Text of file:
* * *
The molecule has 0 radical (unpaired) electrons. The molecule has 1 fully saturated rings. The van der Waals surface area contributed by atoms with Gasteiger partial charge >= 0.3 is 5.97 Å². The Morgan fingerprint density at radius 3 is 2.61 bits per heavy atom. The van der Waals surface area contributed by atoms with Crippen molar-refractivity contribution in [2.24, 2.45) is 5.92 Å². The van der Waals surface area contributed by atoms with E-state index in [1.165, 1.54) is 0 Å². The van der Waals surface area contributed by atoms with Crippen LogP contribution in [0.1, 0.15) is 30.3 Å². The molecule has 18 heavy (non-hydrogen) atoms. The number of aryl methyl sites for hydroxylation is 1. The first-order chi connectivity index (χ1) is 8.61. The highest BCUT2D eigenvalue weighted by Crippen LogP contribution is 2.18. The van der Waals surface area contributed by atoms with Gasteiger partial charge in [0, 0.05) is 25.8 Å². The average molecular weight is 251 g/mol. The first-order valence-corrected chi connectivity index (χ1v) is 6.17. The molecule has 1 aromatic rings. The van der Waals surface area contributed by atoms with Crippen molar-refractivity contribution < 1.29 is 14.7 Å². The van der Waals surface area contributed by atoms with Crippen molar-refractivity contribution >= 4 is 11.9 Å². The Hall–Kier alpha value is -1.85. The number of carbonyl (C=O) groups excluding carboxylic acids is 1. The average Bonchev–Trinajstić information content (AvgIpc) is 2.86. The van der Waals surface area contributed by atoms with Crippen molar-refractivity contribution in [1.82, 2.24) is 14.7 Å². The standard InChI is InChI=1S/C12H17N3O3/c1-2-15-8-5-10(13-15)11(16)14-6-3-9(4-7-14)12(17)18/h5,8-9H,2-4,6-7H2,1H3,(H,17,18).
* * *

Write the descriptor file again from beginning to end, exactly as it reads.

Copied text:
The molecule has 0 radical (unpaired) electrons. The molecule has 1 fully saturated rings. The van der Waals surface area contributed by atoms with Gasteiger partial charge >= 0.3 is 5.97 Å². The Morgan fingerprint density at radius 3 is 2.61 bits per heavy atom. The van der Waals surface area contributed by atoms with Crippen molar-refractivity contribution in [2.24, 2.45) is 5.92 Å². The van der Waals surface area contributed by atoms with E-state index in [1.165, 1.54) is 0 Å². The van der Waals surface area contributed by atoms with Crippen LogP contribution in [0.1, 0.15) is 30.3 Å². The molecule has 18 heavy (non-hydrogen) atoms. The number of aryl methyl sites for hydroxylation is 1. The first-order chi connectivity index (χ1) is 8.61. The highest BCUT2D eigenvalue weighted by Crippen LogP contribution is 2.18. The van der Waals surface area contributed by atoms with Gasteiger partial charge in [0, 0.05) is 25.8 Å². The average molecular weight is 251 g/mol. The first-order valence-corrected chi connectivity index (χ1v) is 6.17. The molecule has 1 aromatic rings. The van der Waals surface area contributed by atoms with Crippen molar-refractivity contribution < 1.29 is 14.7 Å². The van der Waals surface area contributed by atoms with Crippen molar-refractivity contribution >= 4 is 11.9 Å². The Hall–Kier alpha value is -1.85. The number of carbonyl (C=O) groups excluding carboxylic acids is 1. The average Bonchev–Trinajstić information content (AvgIpc) is 2.86. The van der Waals surface area contributed by atoms with Crippen molar-refractivity contribution in [1.82, 2.24) is 14.7 Å². The standard InChI is InChI=1S/C12H17N3O3/c1-2-15-8-5-10(13-15)11(16)14-6-3-9(4-7-14)12(17)18/h5,8-9H,2-4,6-7H2,1H3,(H,17,18).